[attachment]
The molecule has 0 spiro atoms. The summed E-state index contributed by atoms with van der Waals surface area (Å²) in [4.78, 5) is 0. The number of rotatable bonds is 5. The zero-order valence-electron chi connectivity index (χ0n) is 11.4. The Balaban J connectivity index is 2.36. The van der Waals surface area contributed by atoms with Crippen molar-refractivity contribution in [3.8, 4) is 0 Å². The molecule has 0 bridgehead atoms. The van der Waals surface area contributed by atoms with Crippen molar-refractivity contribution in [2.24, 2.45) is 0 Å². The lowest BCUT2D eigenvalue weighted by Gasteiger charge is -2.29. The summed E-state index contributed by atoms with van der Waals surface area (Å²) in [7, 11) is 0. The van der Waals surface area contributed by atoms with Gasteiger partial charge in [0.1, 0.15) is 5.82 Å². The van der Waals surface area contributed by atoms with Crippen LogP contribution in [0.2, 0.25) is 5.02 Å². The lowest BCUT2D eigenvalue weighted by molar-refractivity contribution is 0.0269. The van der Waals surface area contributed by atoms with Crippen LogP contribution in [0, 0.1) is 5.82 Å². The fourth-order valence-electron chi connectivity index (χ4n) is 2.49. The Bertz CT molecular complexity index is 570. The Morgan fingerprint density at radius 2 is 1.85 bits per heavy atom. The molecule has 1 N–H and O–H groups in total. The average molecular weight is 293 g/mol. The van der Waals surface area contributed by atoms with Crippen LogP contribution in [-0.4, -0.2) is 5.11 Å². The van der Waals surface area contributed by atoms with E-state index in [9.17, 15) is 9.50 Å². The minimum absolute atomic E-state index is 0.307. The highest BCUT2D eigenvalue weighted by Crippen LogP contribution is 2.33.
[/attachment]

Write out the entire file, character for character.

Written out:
The molecule has 0 spiro atoms. The summed E-state index contributed by atoms with van der Waals surface area (Å²) in [4.78, 5) is 0. The number of rotatable bonds is 5. The zero-order valence-electron chi connectivity index (χ0n) is 11.4. The Balaban J connectivity index is 2.36. The van der Waals surface area contributed by atoms with Crippen molar-refractivity contribution in [3.8, 4) is 0 Å². The molecule has 0 bridgehead atoms. The van der Waals surface area contributed by atoms with Crippen molar-refractivity contribution in [2.24, 2.45) is 0 Å². The lowest BCUT2D eigenvalue weighted by Gasteiger charge is -2.29. The summed E-state index contributed by atoms with van der Waals surface area (Å²) in [7, 11) is 0. The van der Waals surface area contributed by atoms with Gasteiger partial charge in [0.1, 0.15) is 5.82 Å². The van der Waals surface area contributed by atoms with Crippen LogP contribution in [0.2, 0.25) is 5.02 Å². The lowest BCUT2D eigenvalue weighted by molar-refractivity contribution is 0.0269. The van der Waals surface area contributed by atoms with Crippen LogP contribution in [0, 0.1) is 5.82 Å². The fourth-order valence-electron chi connectivity index (χ4n) is 2.49. The Bertz CT molecular complexity index is 570. The Morgan fingerprint density at radius 2 is 1.85 bits per heavy atom. The molecule has 1 N–H and O–H groups in total. The average molecular weight is 293 g/mol. The van der Waals surface area contributed by atoms with Crippen LogP contribution in [-0.4, -0.2) is 5.11 Å². The van der Waals surface area contributed by atoms with E-state index in [9.17, 15) is 9.50 Å². The minimum absolute atomic E-state index is 0.307. The highest BCUT2D eigenvalue weighted by Crippen LogP contribution is 2.33.